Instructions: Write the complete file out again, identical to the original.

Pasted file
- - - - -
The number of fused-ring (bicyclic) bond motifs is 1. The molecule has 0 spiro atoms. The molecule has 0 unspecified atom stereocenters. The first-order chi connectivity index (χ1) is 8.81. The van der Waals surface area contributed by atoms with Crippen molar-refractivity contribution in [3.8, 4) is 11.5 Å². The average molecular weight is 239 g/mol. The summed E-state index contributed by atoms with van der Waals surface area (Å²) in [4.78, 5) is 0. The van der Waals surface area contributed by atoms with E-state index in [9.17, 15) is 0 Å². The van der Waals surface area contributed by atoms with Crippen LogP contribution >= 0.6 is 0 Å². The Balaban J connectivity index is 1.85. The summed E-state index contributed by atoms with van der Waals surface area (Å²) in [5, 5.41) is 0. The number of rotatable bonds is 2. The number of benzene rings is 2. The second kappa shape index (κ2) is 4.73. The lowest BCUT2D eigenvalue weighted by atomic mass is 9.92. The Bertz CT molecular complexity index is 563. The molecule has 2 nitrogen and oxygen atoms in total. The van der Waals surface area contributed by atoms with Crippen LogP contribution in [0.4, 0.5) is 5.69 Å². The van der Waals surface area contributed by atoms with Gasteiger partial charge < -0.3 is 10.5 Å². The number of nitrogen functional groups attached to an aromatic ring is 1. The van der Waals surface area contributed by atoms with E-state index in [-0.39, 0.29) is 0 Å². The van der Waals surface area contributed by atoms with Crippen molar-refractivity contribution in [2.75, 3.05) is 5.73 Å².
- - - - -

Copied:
The number of fused-ring (bicyclic) bond motifs is 1. The molecule has 0 spiro atoms. The molecule has 0 unspecified atom stereocenters. The first-order chi connectivity index (χ1) is 8.81. The van der Waals surface area contributed by atoms with Crippen molar-refractivity contribution in [3.8, 4) is 11.5 Å². The average molecular weight is 239 g/mol. The summed E-state index contributed by atoms with van der Waals surface area (Å²) in [4.78, 5) is 0. The van der Waals surface area contributed by atoms with E-state index in [9.17, 15) is 0 Å². The van der Waals surface area contributed by atoms with Crippen LogP contribution >= 0.6 is 0 Å². The Balaban J connectivity index is 1.85. The summed E-state index contributed by atoms with van der Waals surface area (Å²) in [5, 5.41) is 0. The number of rotatable bonds is 2. The number of benzene rings is 2. The second kappa shape index (κ2) is 4.73. The lowest BCUT2D eigenvalue weighted by atomic mass is 9.92. The Bertz CT molecular complexity index is 563. The molecule has 2 nitrogen and oxygen atoms in total. The van der Waals surface area contributed by atoms with Crippen LogP contribution in [0.4, 0.5) is 5.69 Å². The van der Waals surface area contributed by atoms with Gasteiger partial charge < -0.3 is 10.5 Å². The number of nitrogen functional groups attached to an aromatic ring is 1. The van der Waals surface area contributed by atoms with E-state index in [-0.39, 0.29) is 0 Å². The van der Waals surface area contributed by atoms with Crippen molar-refractivity contribution in [2.75, 3.05) is 5.73 Å².